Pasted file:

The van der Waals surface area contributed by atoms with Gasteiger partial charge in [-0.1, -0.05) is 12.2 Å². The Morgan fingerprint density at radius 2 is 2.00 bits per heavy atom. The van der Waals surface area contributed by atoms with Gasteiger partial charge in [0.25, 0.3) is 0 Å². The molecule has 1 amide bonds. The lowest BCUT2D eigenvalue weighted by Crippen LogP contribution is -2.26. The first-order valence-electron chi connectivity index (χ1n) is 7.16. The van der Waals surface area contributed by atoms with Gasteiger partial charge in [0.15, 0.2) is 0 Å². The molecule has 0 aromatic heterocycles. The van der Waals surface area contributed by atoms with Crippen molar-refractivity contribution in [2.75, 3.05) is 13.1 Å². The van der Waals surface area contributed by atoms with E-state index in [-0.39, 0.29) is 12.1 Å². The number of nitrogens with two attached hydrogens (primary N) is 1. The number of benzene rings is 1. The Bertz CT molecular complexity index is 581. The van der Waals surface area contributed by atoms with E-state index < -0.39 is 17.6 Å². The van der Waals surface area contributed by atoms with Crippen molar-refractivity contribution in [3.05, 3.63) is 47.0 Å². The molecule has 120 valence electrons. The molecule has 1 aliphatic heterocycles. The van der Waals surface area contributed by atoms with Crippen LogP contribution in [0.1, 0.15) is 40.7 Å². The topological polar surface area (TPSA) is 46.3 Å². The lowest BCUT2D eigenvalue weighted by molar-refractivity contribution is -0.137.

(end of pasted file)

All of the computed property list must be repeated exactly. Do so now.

The van der Waals surface area contributed by atoms with Gasteiger partial charge in [-0.1, -0.05) is 12.2 Å². The Morgan fingerprint density at radius 2 is 2.00 bits per heavy atom. The van der Waals surface area contributed by atoms with Gasteiger partial charge in [0.25, 0.3) is 0 Å². The molecule has 1 amide bonds. The lowest BCUT2D eigenvalue weighted by Crippen LogP contribution is -2.26. The first-order valence-electron chi connectivity index (χ1n) is 7.16. The van der Waals surface area contributed by atoms with Gasteiger partial charge in [0.15, 0.2) is 0 Å². The molecule has 0 aromatic heterocycles. The van der Waals surface area contributed by atoms with Crippen molar-refractivity contribution in [2.75, 3.05) is 13.1 Å². The van der Waals surface area contributed by atoms with E-state index in [-0.39, 0.29) is 12.1 Å². The number of nitrogens with two attached hydrogens (primary N) is 1. The number of benzene rings is 1. The Bertz CT molecular complexity index is 581. The van der Waals surface area contributed by atoms with E-state index < -0.39 is 17.6 Å². The van der Waals surface area contributed by atoms with Crippen molar-refractivity contribution in [3.05, 3.63) is 47.0 Å². The molecule has 120 valence electrons. The molecule has 1 aliphatic heterocycles. The van der Waals surface area contributed by atoms with Crippen LogP contribution in [0.1, 0.15) is 40.7 Å². The topological polar surface area (TPSA) is 46.3 Å². The lowest BCUT2D eigenvalue weighted by molar-refractivity contribution is -0.137.